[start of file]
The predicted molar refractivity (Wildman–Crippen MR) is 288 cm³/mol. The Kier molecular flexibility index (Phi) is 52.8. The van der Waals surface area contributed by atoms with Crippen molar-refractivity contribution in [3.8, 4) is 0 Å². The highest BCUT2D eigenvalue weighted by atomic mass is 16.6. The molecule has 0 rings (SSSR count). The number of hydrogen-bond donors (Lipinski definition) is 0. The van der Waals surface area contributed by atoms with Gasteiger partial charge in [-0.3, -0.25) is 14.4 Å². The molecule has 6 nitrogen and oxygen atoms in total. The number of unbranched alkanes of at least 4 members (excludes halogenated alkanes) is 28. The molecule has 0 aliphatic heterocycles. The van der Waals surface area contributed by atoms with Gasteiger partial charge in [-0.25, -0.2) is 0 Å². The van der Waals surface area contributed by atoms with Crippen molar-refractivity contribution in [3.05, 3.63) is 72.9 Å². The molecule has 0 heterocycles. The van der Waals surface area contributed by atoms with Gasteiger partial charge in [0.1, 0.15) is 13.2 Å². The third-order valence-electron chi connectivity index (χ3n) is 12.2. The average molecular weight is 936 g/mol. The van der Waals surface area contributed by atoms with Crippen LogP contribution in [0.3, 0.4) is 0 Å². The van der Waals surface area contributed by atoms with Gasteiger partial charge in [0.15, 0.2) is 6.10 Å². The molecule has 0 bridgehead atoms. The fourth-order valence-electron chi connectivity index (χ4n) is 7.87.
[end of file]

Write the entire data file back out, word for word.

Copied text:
The predicted molar refractivity (Wildman–Crippen MR) is 288 cm³/mol. The Kier molecular flexibility index (Phi) is 52.8. The van der Waals surface area contributed by atoms with Crippen molar-refractivity contribution in [3.8, 4) is 0 Å². The highest BCUT2D eigenvalue weighted by atomic mass is 16.6. The molecule has 0 rings (SSSR count). The number of hydrogen-bond donors (Lipinski definition) is 0. The van der Waals surface area contributed by atoms with Gasteiger partial charge in [-0.3, -0.25) is 14.4 Å². The molecule has 6 nitrogen and oxygen atoms in total. The number of unbranched alkanes of at least 4 members (excludes halogenated alkanes) is 28. The molecule has 0 aliphatic heterocycles. The van der Waals surface area contributed by atoms with Gasteiger partial charge in [-0.25, -0.2) is 0 Å². The van der Waals surface area contributed by atoms with Crippen molar-refractivity contribution in [3.05, 3.63) is 72.9 Å². The molecule has 0 heterocycles. The van der Waals surface area contributed by atoms with Gasteiger partial charge in [0.1, 0.15) is 13.2 Å². The third-order valence-electron chi connectivity index (χ3n) is 12.2. The average molecular weight is 936 g/mol. The van der Waals surface area contributed by atoms with Crippen LogP contribution in [0.3, 0.4) is 0 Å². The van der Waals surface area contributed by atoms with Gasteiger partial charge in [0.15, 0.2) is 6.10 Å². The molecule has 0 bridgehead atoms. The fourth-order valence-electron chi connectivity index (χ4n) is 7.87.